"we will slowly lose the amateur entomologists"
mqnature at hiline.net
Sat Jun 26 12:45:14 EDT 1999
>Mike Quinn wrote:
>> Hi Chris, I would agrue that we are finally quickly gaining amateur
>Paul Cherubini wrote:
>But are we gaining professional entomologists Mike? It's been my
>impression that the number of students majoring in entomology at our ag
>colleges peaked in the 1970's and has been on the decline ever since. What
>has been the situation at your school?
---FWD from Allen Dean---
Date: Fri, 25 Jun 1999 17:09:34 -0500
From: "Allen Dean" <a-dean-ento at tamu.edu>
To: <mqnature at hiline.net>
Subject: Re: RFI: Growth rate in grad students
According to the chart I have, the numbers of students receiving degrees in
entomology at [Texas] A&M peaked in the 80's for MAg (1st given out in the
70's), MS, and PhD. BS degrees peaked in the 70's but started to rise after
increased focus during the early 90's. Don't have it separated by resident
vs out of state or foreign.
----End FWD MSG-------
It's my contention that the numbers of students persuing professional
careers in entomology would have flattened out or dropped off with or
without the increased interest in entomology by amateurs. The jobs just
aren't out there due primarily to an ever increasing emphasis on molecular
studies and the current march towards transgenic crops.
I believe that entomology will benefit from the increasing numbers of
amateurs, not through increasing amount of employment but through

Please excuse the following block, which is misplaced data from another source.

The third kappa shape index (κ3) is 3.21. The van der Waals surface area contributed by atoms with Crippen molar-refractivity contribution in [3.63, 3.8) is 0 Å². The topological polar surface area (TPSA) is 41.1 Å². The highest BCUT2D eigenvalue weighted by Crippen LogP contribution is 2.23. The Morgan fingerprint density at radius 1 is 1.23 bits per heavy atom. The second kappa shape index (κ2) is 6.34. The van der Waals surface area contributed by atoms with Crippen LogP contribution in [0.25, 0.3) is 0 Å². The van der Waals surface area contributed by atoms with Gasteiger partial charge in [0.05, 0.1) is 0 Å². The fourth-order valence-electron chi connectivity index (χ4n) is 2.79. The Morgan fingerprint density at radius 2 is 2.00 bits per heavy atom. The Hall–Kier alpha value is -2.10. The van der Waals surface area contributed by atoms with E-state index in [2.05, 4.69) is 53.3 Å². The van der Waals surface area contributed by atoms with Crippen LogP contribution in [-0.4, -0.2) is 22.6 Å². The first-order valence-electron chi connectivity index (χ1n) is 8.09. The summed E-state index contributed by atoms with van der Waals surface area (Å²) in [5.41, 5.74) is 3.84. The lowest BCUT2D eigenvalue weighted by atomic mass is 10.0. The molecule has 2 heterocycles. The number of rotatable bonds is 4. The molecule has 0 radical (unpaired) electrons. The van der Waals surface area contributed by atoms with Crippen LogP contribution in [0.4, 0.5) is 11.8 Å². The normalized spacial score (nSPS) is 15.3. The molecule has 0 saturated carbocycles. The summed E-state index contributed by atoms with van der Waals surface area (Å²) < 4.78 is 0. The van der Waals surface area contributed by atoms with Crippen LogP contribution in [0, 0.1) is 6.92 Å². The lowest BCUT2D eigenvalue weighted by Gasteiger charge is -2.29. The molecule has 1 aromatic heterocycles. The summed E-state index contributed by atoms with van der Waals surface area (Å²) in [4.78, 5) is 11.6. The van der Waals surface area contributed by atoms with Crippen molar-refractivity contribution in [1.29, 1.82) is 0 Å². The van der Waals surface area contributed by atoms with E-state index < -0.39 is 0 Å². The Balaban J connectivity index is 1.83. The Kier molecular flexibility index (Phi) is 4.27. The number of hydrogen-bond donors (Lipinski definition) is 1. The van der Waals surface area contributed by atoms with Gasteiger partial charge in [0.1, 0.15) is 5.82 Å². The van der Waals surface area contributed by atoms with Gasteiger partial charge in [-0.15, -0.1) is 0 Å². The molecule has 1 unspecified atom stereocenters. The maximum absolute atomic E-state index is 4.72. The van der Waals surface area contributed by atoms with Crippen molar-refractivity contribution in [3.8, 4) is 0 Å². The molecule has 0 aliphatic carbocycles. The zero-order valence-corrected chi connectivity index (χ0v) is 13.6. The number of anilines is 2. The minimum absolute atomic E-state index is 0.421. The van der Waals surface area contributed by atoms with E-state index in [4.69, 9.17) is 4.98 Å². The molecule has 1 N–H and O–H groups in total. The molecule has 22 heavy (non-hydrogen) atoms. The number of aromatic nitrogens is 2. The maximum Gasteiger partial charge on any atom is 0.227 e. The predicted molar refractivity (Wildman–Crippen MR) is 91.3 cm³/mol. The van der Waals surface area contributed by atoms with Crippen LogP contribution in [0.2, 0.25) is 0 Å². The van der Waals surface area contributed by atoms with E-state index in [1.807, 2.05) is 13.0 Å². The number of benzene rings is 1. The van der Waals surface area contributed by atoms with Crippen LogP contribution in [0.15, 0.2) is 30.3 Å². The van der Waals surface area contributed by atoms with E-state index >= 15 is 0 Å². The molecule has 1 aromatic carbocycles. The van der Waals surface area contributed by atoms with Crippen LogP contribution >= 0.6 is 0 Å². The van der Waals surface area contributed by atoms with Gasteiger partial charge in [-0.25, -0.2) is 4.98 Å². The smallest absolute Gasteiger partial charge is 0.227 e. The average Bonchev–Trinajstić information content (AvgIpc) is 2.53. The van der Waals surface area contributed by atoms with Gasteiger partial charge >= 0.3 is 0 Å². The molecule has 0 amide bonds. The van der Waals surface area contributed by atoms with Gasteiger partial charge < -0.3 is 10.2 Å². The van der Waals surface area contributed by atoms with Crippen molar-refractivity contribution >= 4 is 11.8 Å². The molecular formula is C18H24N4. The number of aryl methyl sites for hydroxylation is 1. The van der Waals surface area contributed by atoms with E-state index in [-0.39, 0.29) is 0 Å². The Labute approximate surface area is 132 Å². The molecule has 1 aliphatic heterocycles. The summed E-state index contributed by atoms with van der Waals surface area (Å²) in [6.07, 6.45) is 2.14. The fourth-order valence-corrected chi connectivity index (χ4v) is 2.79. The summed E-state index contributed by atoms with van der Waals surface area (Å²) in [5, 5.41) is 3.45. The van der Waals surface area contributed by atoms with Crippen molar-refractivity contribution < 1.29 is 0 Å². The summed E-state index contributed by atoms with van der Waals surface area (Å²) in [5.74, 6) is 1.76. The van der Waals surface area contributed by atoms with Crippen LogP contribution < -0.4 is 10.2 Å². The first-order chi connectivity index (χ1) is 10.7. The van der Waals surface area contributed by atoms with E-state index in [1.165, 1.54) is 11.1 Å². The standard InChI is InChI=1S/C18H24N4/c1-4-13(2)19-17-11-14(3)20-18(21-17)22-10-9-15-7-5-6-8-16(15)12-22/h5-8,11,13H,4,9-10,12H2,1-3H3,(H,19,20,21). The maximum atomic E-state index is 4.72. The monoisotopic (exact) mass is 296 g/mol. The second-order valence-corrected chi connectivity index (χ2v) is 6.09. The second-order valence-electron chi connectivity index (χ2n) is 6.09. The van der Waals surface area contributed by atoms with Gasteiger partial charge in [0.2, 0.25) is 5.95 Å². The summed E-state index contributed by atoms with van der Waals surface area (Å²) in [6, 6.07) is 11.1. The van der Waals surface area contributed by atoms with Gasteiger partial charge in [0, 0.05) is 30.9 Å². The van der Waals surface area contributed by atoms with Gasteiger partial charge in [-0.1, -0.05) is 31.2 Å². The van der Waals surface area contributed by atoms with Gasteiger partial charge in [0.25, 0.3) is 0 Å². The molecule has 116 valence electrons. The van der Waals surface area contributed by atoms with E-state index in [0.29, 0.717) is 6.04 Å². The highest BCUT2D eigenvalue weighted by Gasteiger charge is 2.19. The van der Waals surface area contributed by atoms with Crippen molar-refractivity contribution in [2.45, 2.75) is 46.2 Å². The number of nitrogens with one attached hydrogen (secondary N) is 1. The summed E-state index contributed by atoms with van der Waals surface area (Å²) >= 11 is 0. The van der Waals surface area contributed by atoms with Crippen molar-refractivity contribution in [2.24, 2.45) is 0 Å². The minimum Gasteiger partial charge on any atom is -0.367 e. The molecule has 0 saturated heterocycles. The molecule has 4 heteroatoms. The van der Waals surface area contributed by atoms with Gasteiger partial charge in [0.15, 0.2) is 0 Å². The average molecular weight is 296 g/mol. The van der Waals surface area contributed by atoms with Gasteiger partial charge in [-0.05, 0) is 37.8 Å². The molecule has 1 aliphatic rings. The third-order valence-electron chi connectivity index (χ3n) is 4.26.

increasing amounts of data provided. Anyone has followed the progress on
Monarch Watch and has received the latest issue of their Season Summary
will know exactly what I'm talking about.
Quoting from Chip Taylor's introduction to the 1998 Season Summary:
"In 1992, we sent out two news releases asking for volunteers to tag
Monarchs. I had no idea at the time how this small project would change my
life nor did I envision Monarch Watch as it is today. It's fair to say that
Monarch Watch runs my life and continues to lead me into new areas of
public education and lines of research that I hadn't anticipated. Each year
brings new adventures and connections that seem to arise simply because
Monarch Watch exists."
By offering 50 pesos (~US$5.00) per recovered tag last winter, Monarch
studies took a monumental step forward. "For the first time we have enough
recoveries to actually work with the data. From these data we can calculate
recovery rates as a function of distance, estimate mortality rates of the
migrants, and calculate the total size of the migratory population (page
18). This is a breakthrough in terms of getting at the dynamics and
demography of the overwintering population. We've gone beyond simply
verifying where the Monarchs in Mexico originate. This is where I wanted to
be, but I never thought we'd get we'd get here."
Mike Quinn, Donna, TX
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